About the Marcus-David Peters Act and Marcus Alert
The Marcus-David Peters Act was signed into law in late 2020 by Governor Ralph Northam, and named for Marcus-David Peters: a young, Black biology teacher who was killed by Richmond police in 2018 while experiencing a mental health crisis.
The Act aims to ensure that the emergency response to a behavioral health crisis is a behavioral health response, and will lead to the creation of a mental health alert system (“Marcus Alert”), with coordination at state, regional, and local levels.
What is the role of the Marcus Alert Stakeholder Group?
As Virginia localities plan, develop, and implement the requirements of the Marcus-David Peters Act, they must form a local Stakeholder Group to identify opportunities, goals, and capacity, and to draft our Marcus Alert Local Plan.
Arlington’s Stakeholder Group is representative of the community and is comprised of persons from local agencies, nonprofits, law enforcement, private practices, and advocacy organizations, as well as individuals and families who have lived experience with mental health, substance use, or a developmental disability, and/or involvement with the criminal justice system.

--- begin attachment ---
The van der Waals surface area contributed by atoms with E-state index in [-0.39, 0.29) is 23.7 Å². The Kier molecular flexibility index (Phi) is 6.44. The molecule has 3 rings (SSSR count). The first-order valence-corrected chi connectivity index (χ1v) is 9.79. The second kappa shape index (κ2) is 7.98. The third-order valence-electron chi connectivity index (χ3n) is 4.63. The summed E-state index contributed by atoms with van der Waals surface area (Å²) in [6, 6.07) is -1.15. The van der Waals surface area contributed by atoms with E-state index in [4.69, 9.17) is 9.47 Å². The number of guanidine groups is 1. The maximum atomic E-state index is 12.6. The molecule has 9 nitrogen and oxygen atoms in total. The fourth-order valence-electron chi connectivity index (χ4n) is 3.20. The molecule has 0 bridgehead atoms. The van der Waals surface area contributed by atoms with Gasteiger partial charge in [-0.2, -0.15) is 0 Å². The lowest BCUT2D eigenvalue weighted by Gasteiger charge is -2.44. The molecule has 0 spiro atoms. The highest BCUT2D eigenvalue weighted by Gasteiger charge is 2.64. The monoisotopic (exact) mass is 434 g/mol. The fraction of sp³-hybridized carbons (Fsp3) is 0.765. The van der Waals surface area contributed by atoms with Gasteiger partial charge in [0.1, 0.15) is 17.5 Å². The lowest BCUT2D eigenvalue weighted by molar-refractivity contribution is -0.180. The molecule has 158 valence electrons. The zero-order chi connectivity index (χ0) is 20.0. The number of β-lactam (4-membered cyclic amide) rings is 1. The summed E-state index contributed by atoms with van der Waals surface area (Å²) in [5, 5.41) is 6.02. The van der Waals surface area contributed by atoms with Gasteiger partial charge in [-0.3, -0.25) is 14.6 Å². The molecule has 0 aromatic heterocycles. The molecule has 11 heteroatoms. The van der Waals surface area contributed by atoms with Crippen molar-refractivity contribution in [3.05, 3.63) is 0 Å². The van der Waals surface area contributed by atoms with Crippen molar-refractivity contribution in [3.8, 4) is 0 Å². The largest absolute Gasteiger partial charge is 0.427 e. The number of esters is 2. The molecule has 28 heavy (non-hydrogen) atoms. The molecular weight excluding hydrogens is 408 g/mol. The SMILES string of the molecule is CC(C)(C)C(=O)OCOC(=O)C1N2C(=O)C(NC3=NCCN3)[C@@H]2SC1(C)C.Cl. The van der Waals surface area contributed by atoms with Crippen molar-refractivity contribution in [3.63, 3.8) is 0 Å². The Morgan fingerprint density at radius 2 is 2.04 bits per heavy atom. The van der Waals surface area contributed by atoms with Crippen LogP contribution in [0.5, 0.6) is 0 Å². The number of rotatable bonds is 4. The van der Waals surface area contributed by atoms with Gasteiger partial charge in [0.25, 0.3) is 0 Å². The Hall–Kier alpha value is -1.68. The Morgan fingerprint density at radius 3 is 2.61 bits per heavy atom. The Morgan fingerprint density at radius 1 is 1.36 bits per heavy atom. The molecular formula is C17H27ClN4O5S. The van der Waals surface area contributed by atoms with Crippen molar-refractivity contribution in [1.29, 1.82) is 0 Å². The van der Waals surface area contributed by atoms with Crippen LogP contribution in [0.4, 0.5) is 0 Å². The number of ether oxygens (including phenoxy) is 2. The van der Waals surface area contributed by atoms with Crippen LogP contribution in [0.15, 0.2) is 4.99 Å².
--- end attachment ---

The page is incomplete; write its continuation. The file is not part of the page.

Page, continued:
Arlington’s Stakeholder Group is divided into two subgroups: a Mission Group, and a Technical Group. The Mission Group will set priorities, establish timelines, receive regular updates from staff, review implementation progress, and make recommendations for action. The Technical Group will examine the County's current behavioral health crisis system, gather input from the community, and use this input to draft a Marcus Alert Local Plan that will create a more responsive, health-focused, trauma-informed behavioral health crisis system.